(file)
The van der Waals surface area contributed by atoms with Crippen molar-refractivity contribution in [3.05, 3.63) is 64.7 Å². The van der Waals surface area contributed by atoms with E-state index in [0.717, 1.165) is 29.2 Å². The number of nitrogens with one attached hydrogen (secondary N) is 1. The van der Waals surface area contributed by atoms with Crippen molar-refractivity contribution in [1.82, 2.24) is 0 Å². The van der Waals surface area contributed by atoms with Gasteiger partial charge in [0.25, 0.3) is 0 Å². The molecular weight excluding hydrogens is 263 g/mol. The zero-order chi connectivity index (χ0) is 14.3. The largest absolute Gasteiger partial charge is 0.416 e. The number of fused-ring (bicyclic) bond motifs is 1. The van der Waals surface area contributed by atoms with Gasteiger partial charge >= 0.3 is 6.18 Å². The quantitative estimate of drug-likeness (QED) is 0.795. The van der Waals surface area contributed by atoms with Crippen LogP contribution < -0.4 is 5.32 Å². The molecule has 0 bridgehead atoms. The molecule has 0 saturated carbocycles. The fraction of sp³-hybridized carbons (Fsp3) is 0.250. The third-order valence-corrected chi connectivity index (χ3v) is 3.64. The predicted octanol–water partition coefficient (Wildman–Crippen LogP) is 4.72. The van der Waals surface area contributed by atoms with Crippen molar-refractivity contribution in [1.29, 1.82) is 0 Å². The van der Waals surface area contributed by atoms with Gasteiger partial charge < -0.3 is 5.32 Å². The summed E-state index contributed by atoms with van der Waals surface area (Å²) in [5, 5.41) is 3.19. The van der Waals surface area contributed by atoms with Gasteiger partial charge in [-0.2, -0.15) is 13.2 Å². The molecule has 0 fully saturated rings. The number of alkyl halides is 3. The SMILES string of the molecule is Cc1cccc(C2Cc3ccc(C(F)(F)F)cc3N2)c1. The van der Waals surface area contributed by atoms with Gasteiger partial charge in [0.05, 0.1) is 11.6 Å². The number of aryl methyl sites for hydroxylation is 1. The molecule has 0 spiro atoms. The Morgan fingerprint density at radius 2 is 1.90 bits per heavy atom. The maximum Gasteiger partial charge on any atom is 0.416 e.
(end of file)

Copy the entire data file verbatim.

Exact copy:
The van der Waals surface area contributed by atoms with Crippen molar-refractivity contribution in [3.05, 3.63) is 64.7 Å². The van der Waals surface area contributed by atoms with E-state index in [0.717, 1.165) is 29.2 Å². The number of nitrogens with one attached hydrogen (secondary N) is 1. The van der Waals surface area contributed by atoms with Crippen molar-refractivity contribution in [1.82, 2.24) is 0 Å². The van der Waals surface area contributed by atoms with Gasteiger partial charge in [0.25, 0.3) is 0 Å². The molecular weight excluding hydrogens is 263 g/mol. The zero-order chi connectivity index (χ0) is 14.3. The largest absolute Gasteiger partial charge is 0.416 e. The number of fused-ring (bicyclic) bond motifs is 1. The van der Waals surface area contributed by atoms with Gasteiger partial charge >= 0.3 is 6.18 Å². The quantitative estimate of drug-likeness (QED) is 0.795. The van der Waals surface area contributed by atoms with Crippen LogP contribution < -0.4 is 5.32 Å². The molecule has 0 bridgehead atoms. The molecule has 0 saturated carbocycles. The fraction of sp³-hybridized carbons (Fsp3) is 0.250. The third-order valence-corrected chi connectivity index (χ3v) is 3.64. The predicted octanol–water partition coefficient (Wildman–Crippen LogP) is 4.72. The van der Waals surface area contributed by atoms with Crippen molar-refractivity contribution in [1.29, 1.82) is 0 Å². The van der Waals surface area contributed by atoms with Gasteiger partial charge < -0.3 is 5.32 Å². The summed E-state index contributed by atoms with van der Waals surface area (Å²) in [5, 5.41) is 3.19. The van der Waals surface area contributed by atoms with Gasteiger partial charge in [-0.2, -0.15) is 13.2 Å². The molecule has 0 fully saturated rings. The number of alkyl halides is 3. The SMILES string of the molecule is Cc1cccc(C2Cc3ccc(C(F)(F)F)cc3N2)c1. The van der Waals surface area contributed by atoms with Gasteiger partial charge in [0.05, 0.1) is 11.6 Å². The number of aryl methyl sites for hydroxylation is 1. The molecule has 0 spiro atoms. The Morgan fingerprint density at radius 2 is 1.90 bits per heavy atom. The maximum Gasteiger partial charge on any atom is 0.416 e.